The rematch promises intrigue, but this is arguably a poorer PSG team than the version that coasted Ligue 1 last year, winning the title at a canter. Blanc’s side are currently third in the table and have registered a league-high 10 draws from 25 games. After two consecutive league titles, the Parisians have gone into cruise control this season, and that 2-3% dip in intensity has made a big difference.
They’re still likely title winners and an excellent team on their day boasting some of the world’s leading stars, but le magique hasn’t quite been there consistently this campaign.
Chelsea, on the other hand, have plugged the gaps since last season’s encounter – funded largely by the sale of David Luiz to their opponents for an eye-watering £50 million fee. One of the whacky Brazilian's final memorable acts as a Blue was his own goal at the Parc des Princes in last season’s first leg after Luiz played both games in midfield - as he may be required to do for PSG in the first leg, at least.
One of the main differences heading into this last 16 game, therefore, is this: Chelsea have sold a defender playing out of position in midfield for £50m and replaced him with La Liga’s second most creative player last season (Cesc Fabregas), with spare change left to replace Samuel Eto’o with the third top scorer in both La Liga and the Champions League (Diego Costa). With PSG also facing an injury crisis that could effectively see them without a recognised right-back, it’s little wonder that Chelsea are favourites.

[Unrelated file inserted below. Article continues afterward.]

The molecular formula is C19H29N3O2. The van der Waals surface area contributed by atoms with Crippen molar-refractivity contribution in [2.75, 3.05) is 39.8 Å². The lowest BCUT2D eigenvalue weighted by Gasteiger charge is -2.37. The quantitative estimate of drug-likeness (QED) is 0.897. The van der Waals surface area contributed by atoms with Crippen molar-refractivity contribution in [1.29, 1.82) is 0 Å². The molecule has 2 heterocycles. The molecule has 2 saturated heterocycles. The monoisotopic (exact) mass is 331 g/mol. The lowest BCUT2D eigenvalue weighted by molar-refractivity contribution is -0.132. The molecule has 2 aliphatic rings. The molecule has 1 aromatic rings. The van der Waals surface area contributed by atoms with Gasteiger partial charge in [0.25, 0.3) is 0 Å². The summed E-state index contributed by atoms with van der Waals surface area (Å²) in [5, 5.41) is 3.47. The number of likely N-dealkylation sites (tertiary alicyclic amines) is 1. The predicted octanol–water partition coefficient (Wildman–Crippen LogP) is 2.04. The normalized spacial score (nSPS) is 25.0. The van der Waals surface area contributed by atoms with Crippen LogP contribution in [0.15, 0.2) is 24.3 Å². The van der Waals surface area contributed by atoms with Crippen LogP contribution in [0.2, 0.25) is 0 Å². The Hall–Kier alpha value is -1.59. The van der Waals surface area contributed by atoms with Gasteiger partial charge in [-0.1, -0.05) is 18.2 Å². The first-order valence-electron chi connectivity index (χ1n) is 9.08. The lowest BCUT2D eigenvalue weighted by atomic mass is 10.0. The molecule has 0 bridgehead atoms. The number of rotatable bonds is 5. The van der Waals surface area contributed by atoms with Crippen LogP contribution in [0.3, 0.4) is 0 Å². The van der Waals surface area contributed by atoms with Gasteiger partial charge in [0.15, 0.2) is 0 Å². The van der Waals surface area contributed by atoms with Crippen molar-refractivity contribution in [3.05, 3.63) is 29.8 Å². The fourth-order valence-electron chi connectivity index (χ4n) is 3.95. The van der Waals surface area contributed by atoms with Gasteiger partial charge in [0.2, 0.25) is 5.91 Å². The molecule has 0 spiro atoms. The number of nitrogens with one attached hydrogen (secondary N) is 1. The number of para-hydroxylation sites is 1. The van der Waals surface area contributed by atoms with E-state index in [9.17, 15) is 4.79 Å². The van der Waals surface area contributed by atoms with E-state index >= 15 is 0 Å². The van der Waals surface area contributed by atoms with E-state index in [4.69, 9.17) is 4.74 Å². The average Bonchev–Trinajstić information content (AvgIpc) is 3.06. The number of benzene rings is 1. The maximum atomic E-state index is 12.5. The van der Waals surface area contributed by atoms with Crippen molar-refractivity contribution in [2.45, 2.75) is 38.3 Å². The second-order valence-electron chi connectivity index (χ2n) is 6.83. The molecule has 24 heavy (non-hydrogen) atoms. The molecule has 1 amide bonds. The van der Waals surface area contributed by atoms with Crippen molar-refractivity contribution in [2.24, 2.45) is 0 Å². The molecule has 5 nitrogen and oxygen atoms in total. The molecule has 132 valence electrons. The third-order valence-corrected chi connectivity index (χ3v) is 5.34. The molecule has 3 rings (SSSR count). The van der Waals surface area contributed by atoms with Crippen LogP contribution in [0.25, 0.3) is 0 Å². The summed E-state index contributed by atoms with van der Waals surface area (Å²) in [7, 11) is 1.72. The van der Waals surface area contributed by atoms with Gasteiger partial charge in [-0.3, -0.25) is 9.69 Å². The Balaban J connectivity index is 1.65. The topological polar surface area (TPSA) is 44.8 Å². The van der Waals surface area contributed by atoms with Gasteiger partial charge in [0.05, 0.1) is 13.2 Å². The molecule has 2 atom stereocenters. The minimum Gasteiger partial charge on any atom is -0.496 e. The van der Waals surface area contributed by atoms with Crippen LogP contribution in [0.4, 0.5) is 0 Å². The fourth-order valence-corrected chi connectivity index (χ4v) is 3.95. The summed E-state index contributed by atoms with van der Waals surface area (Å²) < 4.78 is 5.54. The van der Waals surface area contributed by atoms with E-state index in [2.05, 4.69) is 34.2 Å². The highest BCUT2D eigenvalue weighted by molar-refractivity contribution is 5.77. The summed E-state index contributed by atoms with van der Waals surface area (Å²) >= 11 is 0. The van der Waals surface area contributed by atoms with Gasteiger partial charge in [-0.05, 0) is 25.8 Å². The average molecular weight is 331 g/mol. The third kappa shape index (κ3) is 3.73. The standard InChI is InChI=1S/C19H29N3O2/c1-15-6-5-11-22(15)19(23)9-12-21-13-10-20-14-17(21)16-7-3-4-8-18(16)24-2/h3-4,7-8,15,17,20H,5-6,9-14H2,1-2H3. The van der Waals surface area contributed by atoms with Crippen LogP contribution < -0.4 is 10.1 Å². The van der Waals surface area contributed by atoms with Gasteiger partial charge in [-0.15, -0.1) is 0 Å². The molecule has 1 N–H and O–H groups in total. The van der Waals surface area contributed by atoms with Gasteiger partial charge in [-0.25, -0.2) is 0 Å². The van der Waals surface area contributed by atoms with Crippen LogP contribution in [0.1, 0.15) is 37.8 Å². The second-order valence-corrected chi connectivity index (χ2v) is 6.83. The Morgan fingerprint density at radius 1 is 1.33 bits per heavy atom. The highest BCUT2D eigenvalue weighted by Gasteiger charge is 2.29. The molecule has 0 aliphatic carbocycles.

PSG’s individual star quality is their main strength. On any given Sunday (or Saturday, Friday, Tuesday or Wednesday), a plethora of multi-million pound geniuses are at Blanc’s disposal – several of whom have the ability to change a game in a heartbeat.
Everybody’s cult hero Zlatan Ibrahimovic is the man that first springs to mind, but a supporting cast that includes Javier Pastore, Edinson Cavani, Lucas Moura and others means they’re not to be underestimated.